Articulatory speech synthesis provides an alternative to the state of the art concatenative and formant systems, holding potential for more versatile and expressive artificial speech due to its physical modelling basis. However, a major limitation of practical articulatory synthesis is gaining adequate control of the complex underlying physical models, which stems from a lack of articulatory data. In an effort to procure more data, a Genetic Algorithm approach to Acoustic-Articulatory Parameter Inversion is taken. This paper presents the initial results from testing a number of fitness functions for the Acoustic-Articulatory Parameter Inversion of three vowels, /a/, /o/, and /e/. Three feature vector representations of the vowels were tested; Hertz, Mel-scale, and Cents, in conjunction with three distance metrics. The distance metrics defined the fitness score by calculating the similarity between a candidate and targets feature vector. A Voiced/Un-Voiced constraint was also added as a penalty function, and an indicator of loudness was implemented using a Root Mean Square based co-efficient. The results indicated that certain combinations of the above could lead to convergence towards all three vowels. However, the quality of convergence was not uniform.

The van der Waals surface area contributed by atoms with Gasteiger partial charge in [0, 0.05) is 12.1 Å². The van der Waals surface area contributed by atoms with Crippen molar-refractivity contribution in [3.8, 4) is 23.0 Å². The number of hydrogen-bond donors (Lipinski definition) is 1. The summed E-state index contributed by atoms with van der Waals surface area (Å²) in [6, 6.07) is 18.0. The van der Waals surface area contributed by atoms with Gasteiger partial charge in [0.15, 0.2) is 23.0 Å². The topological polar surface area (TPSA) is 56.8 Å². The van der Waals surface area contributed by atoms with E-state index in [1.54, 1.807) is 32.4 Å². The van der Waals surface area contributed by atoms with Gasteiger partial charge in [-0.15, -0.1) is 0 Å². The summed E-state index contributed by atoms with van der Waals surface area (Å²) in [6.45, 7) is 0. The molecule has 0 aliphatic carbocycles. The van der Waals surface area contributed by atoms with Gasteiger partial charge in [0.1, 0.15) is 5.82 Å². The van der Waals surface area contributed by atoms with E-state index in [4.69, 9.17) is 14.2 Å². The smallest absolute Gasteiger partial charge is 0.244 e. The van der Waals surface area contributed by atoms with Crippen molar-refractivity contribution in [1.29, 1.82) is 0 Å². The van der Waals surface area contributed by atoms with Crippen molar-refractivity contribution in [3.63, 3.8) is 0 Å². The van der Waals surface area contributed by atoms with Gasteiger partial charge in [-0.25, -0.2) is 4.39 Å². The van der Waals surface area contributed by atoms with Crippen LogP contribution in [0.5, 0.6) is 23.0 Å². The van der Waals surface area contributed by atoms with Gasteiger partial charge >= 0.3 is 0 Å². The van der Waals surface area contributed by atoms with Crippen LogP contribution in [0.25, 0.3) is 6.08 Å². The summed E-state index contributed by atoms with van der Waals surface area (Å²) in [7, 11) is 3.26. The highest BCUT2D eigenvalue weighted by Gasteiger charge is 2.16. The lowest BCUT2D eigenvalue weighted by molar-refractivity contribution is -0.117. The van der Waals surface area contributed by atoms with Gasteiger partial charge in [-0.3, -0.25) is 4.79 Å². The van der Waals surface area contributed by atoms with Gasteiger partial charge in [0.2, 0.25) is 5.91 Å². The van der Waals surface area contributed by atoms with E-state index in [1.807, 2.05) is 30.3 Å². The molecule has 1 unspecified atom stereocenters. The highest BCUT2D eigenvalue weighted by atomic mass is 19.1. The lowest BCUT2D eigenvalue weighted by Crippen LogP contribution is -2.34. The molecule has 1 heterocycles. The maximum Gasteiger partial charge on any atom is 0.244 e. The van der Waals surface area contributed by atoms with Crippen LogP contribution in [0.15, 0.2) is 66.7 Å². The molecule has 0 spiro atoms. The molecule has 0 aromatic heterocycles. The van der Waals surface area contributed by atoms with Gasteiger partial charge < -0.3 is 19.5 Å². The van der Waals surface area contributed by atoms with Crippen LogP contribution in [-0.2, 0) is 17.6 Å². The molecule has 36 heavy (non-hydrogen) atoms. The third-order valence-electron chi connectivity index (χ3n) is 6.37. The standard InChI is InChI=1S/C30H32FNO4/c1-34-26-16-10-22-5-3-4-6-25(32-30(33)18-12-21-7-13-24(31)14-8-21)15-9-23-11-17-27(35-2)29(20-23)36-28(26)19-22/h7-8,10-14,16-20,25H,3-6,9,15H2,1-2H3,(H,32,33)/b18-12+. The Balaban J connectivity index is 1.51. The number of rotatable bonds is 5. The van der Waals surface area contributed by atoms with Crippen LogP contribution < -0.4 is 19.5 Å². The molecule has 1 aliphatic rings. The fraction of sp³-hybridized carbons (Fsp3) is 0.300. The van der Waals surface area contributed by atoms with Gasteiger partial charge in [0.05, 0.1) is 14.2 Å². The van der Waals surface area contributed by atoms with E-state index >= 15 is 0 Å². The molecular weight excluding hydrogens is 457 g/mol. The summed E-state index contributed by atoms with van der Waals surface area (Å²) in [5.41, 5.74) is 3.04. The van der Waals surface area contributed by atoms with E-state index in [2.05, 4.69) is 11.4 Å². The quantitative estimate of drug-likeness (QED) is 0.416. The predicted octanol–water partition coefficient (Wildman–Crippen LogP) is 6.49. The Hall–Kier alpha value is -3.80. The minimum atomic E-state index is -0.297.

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Publication Title

Proceedings of Genetic and Evolutionary Computation Conference

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School of Art, Design and Architecture